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19 Aug, 2015 10:34

German parliament approves €86 billion Greek bailout

The Bundestag approved the Greek bailout with 454 lawmakers voting ‘yes’, 113 voting ‘no’ and 18 abstaining.

German Finance Minister Wolfgang Schauble warned MPs that it would be "irresponsible" to oppose the €86bn package.

Chancellor Angela Merkel's centre-right conservative bloc has been divided over the deal.

Forty-six MPs did not attend the session, according to the BBC.

It is thought a significant proportion are conservatives, who stayed away to avoid defying Mrs. Merkel and voting no to the deal.

At a mock trial held on Tuesday, Merkel's Christian Democrats (CDU) and their Bavarian sister party the CSU, 56 of the 311 conservative legislators said ‘no’ to the package with four abstaining, Deutsche Welle reports.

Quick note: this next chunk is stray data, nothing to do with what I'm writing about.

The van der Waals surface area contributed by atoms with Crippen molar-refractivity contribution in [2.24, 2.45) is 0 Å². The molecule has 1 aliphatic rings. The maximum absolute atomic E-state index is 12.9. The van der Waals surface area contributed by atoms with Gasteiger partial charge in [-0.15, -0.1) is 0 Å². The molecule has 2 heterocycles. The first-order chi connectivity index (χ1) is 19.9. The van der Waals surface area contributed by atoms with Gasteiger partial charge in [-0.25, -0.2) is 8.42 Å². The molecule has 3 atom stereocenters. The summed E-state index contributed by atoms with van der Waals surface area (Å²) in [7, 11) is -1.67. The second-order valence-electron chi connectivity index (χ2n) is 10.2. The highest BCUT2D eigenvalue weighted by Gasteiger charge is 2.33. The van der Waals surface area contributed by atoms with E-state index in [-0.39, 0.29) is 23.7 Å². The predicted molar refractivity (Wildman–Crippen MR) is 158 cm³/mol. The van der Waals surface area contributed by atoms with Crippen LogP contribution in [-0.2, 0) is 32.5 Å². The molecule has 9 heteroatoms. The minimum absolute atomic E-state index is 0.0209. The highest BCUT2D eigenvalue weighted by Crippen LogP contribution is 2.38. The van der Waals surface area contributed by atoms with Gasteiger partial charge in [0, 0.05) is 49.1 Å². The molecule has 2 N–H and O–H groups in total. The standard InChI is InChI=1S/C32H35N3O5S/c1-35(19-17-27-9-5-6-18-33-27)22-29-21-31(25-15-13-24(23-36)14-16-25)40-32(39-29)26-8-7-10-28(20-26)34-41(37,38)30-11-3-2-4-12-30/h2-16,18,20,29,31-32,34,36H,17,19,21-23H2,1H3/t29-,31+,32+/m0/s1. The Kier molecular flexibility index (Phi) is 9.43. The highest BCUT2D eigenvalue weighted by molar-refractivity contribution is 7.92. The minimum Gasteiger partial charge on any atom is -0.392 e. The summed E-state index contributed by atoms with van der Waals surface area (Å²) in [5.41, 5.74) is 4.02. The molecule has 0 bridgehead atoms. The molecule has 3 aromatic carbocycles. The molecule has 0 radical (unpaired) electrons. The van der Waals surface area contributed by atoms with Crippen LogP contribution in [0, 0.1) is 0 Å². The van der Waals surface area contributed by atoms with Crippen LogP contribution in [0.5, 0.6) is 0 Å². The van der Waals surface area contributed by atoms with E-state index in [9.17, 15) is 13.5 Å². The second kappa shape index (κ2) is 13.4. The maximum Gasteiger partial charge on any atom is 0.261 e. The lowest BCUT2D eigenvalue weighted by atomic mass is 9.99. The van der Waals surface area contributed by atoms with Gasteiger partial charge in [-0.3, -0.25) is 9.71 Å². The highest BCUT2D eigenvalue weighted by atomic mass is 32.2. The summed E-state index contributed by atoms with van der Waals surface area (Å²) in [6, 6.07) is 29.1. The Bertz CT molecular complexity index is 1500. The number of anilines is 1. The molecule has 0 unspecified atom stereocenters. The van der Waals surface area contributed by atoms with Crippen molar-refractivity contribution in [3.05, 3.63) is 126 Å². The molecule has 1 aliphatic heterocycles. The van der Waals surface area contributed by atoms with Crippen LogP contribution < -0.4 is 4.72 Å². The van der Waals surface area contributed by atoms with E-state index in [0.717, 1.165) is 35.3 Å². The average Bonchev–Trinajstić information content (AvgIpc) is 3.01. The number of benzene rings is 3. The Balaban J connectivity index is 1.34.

The last time Bundestag was deciding whether to start negotiations with Greece at all. Almost one out of five MPs - 60 MPs from the CDU - voted against the start of talks.

READ MORE: Berlin calls Greek bailout ‘insufficient’ as Athens struggles to reach consensus on terms

The German Ministry of Finance has always emphasized that it considers the IMF’s participation in the bailout essential. However, the IMF has postponed its decision until October, when a first test of Athens’ commitment to the deal will take place.

Merkel and Finance Minister Wolfgang Schauble called party parliamentarians to vote in favor of the bailout. Previously, Schauble had been more radical and suggested that Greece should temporarily leave the eurozone. But last month he told parliament that the third bailout was a last resort to settle the long-standing problem of Greece’s €320-billion foreign debt.

READ MORE: €86bn loan over 3 years: Eurogroup agrees to launch third bailout program for Greece

Lawmakers in Spain, Estonia and Austria ratified the deal on Tuesday. Later that day, ratings agency Fitch upgraded Greece's Long-term foreign and local currency Issuer Default Ratings (IDRs) by one notch to 'CCC' from 'CC'. However, the agency says that the risks of unsuccessful completion of the Greek bailout are still high.